Functional Order: Si-Te-Fi-Ne

Carol starts out a serious-minded schoolteacher, who accepts that they only have limited funding and need to direct that money to things that matter in the longer term (scholastic achievement) rather than Christmas decorations, causing Charlie to dislike her out of his general passion for his favorite holiday. She keeps track of Scott’s behaviors and uses them to inform her decisions and conclusions about him—assuming him to be the absentee parent that has caused his son to “act out” in the hopes of gaining his attention. She doesn’t like how “fast” their romance is going, but also understands the stakes and agrees to marry him, once Scott reminds her that she has known him “all her life,” and recalled the warmth of childhood feelings she once had for the figure of Santa. She knows Scott is behind most of the magic at the school party, but cannot figure out “how you did it.” She has a straightforward manner to her, and no problem establishing boundaries. Carol expects good behavior from her students and lays down the rules when they break it. She is only convinced not to suspend Charlie when his dad proposes “community service” as a decent alternative. But the more she gets to know Scott, the more she opens up, becomes more emotional, talks about her childhood, and seeks a meaningful connection to him. Carol feels offended at the idea that he may have used what she told him in confidence to get on her good side, and that he is lying to her about who he is, and asks him to leave and not return. She only believes in him when Charlie proves it to her with the magical snow globe. When she signs up to be Mrs. Santa, the first thing she asks is if there’s a school that needs a principle at the North Pole.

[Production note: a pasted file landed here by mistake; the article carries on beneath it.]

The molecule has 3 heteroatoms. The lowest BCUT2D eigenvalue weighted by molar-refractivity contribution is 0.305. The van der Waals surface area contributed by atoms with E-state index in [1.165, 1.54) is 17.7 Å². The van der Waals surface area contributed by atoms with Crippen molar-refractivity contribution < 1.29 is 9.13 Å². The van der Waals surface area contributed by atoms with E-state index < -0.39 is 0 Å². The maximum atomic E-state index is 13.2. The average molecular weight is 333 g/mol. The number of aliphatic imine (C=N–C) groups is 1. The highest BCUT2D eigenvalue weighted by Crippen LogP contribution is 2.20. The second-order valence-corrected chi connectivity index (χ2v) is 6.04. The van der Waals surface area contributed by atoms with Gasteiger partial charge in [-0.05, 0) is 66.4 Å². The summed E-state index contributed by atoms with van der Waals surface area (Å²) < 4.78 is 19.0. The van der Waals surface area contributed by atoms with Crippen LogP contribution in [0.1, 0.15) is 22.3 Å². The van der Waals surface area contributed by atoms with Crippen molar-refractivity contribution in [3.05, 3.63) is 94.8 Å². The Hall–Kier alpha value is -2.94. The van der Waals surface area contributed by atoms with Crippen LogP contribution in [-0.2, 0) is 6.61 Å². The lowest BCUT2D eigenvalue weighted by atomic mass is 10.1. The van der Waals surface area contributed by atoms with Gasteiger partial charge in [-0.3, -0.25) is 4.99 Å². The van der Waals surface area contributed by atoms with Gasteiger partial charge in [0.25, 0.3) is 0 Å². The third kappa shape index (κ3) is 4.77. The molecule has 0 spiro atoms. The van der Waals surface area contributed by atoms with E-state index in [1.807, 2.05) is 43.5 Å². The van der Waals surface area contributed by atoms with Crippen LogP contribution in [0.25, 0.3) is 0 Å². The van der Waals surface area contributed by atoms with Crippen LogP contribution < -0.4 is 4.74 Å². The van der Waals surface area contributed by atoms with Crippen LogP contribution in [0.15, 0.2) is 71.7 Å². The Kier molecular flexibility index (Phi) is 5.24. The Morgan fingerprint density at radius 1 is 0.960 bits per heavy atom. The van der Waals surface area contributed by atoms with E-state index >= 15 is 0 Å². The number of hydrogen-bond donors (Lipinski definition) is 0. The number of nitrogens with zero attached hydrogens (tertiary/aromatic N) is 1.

Enneagram: 1w2 so/sp

Calm, composed, and authoritarian, she expects the kids who attend her school to behave themselves or face the consequences. She is dutiful, earnest, hardworking, and believes in holding others accountable for their actions. Carol at first judges Scott somewhat harshly, since she assumes he is inadvertently behind most of Charlie’s problematic behavior. Then she starts to warm up to him, becomes more emotionally accessible, and shifts into her 2 wing, which wants to find love, a connection, etc. She became a principle mostly to help kids find their way.